Review of The Song of the Severn, by John Quinn

Impressive Venables Première Marks 110 Years of Music in Malvern

May 3, 2013

By John Quinn

During his years as a resident of Malvern, Worcestershire, Edward Elgar founded the Malvern Concert Club. That was in 1903. This concert, the final one in the Club’s 110th> season, celebrated that anniversary in some style and it was apparent from the sizeable audience that the Club is in robust health. The concert included the première of a new song cycle by Ian Venables, a resident of Worcestershire since 1986, which had been commissioned by the Malvern Concert Club with the support of the Kay Trust.

The mainstays of the concert were the Carducci Quartet who took part in all four works. Though they are based in Gloucestershire, where I live, I had not previously heard them though very good reports of them had reached me from friends and their recording of music by Graham Whettam was warmly received by MusicWeb International (review). They made a very positive impression from the start, opening with Haydn’s ‘Emperor’ Quartet. I certainly don’t mean to appear to belittle Haydn but this quartet was an ideal aperitif for a programme of essentially Romantic music from the twentieth- and twenty-first centuries. The Carduccis offered tight, crisp and stylish playing in Haydn’s delightfully sprightly first movement. The second movement is a theme and four variations on Haydn’s ‘Emperor’s Hymn’, which eventually became the German national anthem. Here I particularly enjoyed the warm tone brought to the melody by cellist Emma Denton in the second variation and also the fine ensemble work, especially in the quieter moments, during the fourth variation. The finale was full of energy and I admired the way the quartet achieved this energy without ever driving the music excessively.

Roderick Williams joined the Carduccis for Samuel Barber’s setting of Matthew Arnold’s Dover Beach. Barber was no mean singer himself – a baritone – and it was he who sang on the first recording of the work in 1937 (review). As part of my ‘homework’ for this concert I had listened to Barber’s own recording a few hours earlier. It’s an important document – Barber himself self-deprecatingly described the recording as “good enough”, I believe, though it’s much better than that – but Barber’s own delivery of his vocal line, good though it was, couldn’t match the expressiveness of the singing we heard from Roderick Williams. I deliberately did not follow the words during the performance and, frankly, there was little need for, as usual, Williams’ diction was impeccable. He always demonstrates a great care for words and this performance was no exception. As usual with this singer there was relaxed eloquence in everything he sang; for most of the time he seems to make scarcely any physical effort yet the round, even tone is produced seamlessly throughout the compass of his voice and there’s ample power when this is required. His range of tone and colour brought Barber’s music to life as, for example, with the lovely shading at the words “and bring the eternal note of sadness in.” By contrast, “Ah, love, let us be truthful” was a heartfelt exclamation and Williams and his colleagues achieved an intense climax at “neither joy, nor love, nor light.” I thought it was telling that Roderick Williams chose to stand in the centre of the ensemble between the second violinist and the violist; there was no question of this being a vocal solo with quartet accompaniment, rather it was a collegiate performance, as it should be, and it was very fine.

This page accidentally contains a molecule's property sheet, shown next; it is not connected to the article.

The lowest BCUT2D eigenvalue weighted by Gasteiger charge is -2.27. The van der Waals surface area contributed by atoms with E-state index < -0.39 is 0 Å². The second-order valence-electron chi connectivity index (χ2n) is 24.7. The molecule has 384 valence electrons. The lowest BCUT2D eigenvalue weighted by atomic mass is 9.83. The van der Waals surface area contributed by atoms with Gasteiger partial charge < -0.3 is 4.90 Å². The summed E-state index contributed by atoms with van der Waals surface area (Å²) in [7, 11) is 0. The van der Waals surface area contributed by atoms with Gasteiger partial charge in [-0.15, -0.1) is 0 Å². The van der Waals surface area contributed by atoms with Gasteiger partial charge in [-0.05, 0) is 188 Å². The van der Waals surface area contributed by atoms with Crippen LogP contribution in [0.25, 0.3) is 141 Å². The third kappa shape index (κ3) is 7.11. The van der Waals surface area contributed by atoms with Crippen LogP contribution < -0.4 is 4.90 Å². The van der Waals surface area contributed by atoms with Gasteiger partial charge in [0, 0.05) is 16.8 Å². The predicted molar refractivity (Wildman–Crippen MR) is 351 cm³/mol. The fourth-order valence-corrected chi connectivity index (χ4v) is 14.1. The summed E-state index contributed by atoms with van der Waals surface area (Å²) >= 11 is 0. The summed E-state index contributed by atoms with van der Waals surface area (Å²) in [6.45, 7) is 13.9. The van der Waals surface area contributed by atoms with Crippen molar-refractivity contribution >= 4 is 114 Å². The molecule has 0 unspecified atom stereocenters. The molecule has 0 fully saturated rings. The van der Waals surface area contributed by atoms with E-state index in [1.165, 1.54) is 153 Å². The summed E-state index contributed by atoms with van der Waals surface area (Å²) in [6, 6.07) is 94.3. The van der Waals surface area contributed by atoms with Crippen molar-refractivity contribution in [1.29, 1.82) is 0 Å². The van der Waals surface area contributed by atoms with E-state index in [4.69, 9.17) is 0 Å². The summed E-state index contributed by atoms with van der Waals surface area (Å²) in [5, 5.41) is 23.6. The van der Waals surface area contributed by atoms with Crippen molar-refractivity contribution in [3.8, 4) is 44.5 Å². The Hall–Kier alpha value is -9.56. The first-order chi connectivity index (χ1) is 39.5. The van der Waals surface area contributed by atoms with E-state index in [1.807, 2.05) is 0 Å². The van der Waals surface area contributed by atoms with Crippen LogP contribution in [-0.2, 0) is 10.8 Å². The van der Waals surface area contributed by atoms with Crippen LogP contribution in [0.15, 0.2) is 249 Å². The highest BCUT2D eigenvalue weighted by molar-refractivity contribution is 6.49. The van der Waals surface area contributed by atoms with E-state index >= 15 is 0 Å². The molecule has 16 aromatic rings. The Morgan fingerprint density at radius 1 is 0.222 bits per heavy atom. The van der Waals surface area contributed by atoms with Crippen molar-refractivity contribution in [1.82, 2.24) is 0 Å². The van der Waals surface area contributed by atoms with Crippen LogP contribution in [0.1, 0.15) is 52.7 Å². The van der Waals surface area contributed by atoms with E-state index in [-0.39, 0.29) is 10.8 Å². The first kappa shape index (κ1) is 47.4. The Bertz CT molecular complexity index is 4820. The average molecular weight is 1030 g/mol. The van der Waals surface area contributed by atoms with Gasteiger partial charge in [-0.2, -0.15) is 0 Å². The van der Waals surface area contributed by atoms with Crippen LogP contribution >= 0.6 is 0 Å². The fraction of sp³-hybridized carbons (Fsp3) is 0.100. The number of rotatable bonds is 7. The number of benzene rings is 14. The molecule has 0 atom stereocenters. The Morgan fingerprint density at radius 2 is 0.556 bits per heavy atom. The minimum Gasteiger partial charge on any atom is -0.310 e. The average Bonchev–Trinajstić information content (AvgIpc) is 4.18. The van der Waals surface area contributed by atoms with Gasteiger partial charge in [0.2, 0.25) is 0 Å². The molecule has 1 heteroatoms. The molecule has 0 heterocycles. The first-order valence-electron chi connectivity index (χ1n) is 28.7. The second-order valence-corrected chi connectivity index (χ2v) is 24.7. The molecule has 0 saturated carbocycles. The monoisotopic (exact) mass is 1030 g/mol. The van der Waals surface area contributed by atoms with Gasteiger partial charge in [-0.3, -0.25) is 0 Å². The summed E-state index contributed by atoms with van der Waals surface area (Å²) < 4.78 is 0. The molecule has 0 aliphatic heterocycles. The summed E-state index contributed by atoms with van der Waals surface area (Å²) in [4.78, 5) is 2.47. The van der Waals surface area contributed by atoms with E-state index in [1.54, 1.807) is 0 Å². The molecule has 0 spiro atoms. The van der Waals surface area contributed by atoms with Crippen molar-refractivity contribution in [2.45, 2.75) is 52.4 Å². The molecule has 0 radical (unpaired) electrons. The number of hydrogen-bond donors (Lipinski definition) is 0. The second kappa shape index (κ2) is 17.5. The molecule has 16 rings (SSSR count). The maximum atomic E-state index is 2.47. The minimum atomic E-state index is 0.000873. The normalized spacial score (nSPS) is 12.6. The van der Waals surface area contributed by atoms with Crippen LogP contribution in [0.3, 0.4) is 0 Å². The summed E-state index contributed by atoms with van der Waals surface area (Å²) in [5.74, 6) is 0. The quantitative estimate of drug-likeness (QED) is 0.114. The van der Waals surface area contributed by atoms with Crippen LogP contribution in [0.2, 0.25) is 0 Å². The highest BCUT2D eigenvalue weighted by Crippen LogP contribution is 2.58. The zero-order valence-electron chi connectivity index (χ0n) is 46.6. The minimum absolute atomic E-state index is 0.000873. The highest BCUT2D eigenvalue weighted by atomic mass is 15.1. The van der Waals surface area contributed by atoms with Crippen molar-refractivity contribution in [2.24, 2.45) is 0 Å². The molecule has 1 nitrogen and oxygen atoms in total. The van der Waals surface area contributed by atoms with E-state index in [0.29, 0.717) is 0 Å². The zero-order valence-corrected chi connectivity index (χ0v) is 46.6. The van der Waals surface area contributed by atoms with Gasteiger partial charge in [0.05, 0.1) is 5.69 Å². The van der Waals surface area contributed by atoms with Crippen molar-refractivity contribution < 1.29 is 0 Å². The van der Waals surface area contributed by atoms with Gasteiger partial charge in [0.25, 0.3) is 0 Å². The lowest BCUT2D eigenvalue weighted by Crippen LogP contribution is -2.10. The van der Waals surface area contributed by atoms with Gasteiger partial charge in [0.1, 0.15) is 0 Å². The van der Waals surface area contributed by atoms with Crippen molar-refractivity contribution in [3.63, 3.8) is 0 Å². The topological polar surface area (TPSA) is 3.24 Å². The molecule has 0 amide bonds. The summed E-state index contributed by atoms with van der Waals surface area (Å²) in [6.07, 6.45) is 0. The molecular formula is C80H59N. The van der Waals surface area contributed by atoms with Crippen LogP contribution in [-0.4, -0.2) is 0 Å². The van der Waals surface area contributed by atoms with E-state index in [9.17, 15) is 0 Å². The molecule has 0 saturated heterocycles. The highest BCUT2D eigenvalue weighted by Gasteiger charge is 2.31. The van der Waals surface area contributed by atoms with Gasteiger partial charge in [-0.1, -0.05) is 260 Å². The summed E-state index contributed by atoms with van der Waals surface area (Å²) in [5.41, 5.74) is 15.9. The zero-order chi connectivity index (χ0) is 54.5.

Ian Venables has written over 50 songs, including seven song cycles, and over the last few years I’ve had the opportunity to hear about half of them, both in concert (review) and on disc (review). I’ve been very impressed by what I’ve heard to date and I’ve come to identify a number of common threads. One is that this is a composer for whom melody and harmony – the latter often intriguing and/or challenging – is at the heart of everything he writes. Another is that he has a discerning taste in texts to set. He also seems to have a natural affinity for the human voice, writing for it with great understanding and most effectively. Furthermore, his songs fit naturally and effortlessly right into the English art song tradition of which Finzi and Gurney are such prime exemplars. By the time the first performance of The Song of the Severn had finished it was clear that this new cycle further evidenced all those traits.

In an extensive programme note the composer related that in responding to this commission he had decided at the outset that the River Severn, which flows through Worcestershire, should tell the story of the county. He thus sought out poems by poets either born in Worcestershire or inspired by its landscape. The cycle opens with a setting of John Masefield’s ‘On Malvern Hill’. I thought this was a very fine song indeed, not least in the central section where the poem speaks of the time when the Roman legions were quartered on the Malvern Hills. The music here was powerful and dramatic. Venables’ accompaniment was suitably weighty here but the five instrumentalists – pianist Tom Poster had by now joined the Carduccis – balanced their lines expertly so as to blend together well and to avoid drowning the singer. Actually, I doubt they could have drowned Williams’ voice for he projected it strongly, as the music demanded, yet without ever sacrificing the line or forcing his tone.